Dr. Simone Blaser and Vincent Houzé had only been dating for two months when a New York Times photographer snapped a photo of them in mid-embrace at Storm King Art Center, an open-air museum in Mountainville, N.Y., that features one of the country’s largest collections of contemporary outdoor sculptures.
Neither can remember what warranted that particular embrace in July 2015. “We hug all the time, so there didn’t have to be a specific reason,” Mr. Houzé said. But the photo reminds them of the start of their relationship after meeting through Tinder.
“I wasn’t sure if we were going to last as a couple,” said Dr. Blaser, 34, a second-year internal medicine resident at N.Y.U., where she rotates at Bellevue Hospital, the Manhattan Veteran’s Affairs Hospital and N.Y.U. Tisch/Kimmel Hospital.
And, that was why she balked when the photographer asked for their last names for the purpose of writing a caption.
“It was just way too early in our relationship to put our names out there like that,” said Dr. Blaser, who graduated summa cum laude from the University of Pennsylvania and received a medical degree from N.Y.U.
“We were only on like our eighth or ninth date, so I didn’t feel comfortable attaching my name to that photo, and I think Vincent felt the same way.”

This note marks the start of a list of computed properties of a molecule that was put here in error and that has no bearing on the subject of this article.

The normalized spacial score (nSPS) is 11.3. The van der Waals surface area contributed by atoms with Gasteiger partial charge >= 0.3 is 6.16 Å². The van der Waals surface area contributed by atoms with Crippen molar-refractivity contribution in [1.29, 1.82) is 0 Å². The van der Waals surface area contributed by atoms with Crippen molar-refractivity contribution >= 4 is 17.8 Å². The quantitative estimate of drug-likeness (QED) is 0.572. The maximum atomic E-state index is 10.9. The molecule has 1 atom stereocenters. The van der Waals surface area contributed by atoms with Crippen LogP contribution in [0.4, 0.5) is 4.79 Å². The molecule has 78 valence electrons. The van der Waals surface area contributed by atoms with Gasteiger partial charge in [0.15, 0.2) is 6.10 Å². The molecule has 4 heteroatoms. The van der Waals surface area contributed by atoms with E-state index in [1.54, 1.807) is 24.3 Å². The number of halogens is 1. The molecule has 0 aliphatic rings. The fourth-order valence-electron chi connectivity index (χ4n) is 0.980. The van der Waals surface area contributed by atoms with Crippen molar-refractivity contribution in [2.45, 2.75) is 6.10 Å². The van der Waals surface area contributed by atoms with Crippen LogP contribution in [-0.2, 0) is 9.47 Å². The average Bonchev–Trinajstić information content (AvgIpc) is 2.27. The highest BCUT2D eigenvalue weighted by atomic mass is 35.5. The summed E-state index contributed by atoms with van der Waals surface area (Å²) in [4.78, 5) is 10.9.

Mr. Houzé, a 37-year-old freelance computer programmer and artist who graduated from the High National Engineering School of Mines and received a research masters with honors from ATI (Imaging Arts and Technologies) at Paris 8 University, was indeed of a similar mind-set, and chose not to divulge his name.
“The photo definitely emphasized the cuteness of the couple in it,” said Mr. Houzé, laughing. “But who knows where we were going to go from there.”
Mr. Houzé, who was living in Manhattan’s Chelsea neighborhood at that time, and Dr. Blaser, who lived in Carroll Gardens, Brooklyn, went on a first date two months earlier, in May, at the Guggenheim Museum in Manhattan Manhattan.
“We are both art lovers,” Dr. Blaser said. “We both respond in particular to larger scale sculptures and various forms of abstract expressionism.”
The photo was subsequently published in an Arts section review on the artist Lynda Benglis, with the anonymous couple wrapping their arms around each other among Ms. Benglis’s impressive sculptures.
Dr. Blaser said she also enjoyed Mr. Houzé’s personal art work, which she described as “him using a computer program with code as his medium, and creating large-scale immersive and interactive installations.”
Five years later, in May 2020, Dr. Blaser purchased a copy of the photo and gave it to Mr. Houzé as an engagement gift immediately after he proposed to her that month.
On Aug. 15, Dr. Blaser married Mr. Houzé at a private home in Larchmont, N.Y., before Rabbi Lisa Rubin.
“That photo has become a symbol to us in terms of how far we have come as a couple,” Dr. Blaser said. “In that sense, I never get tired of seeing it.”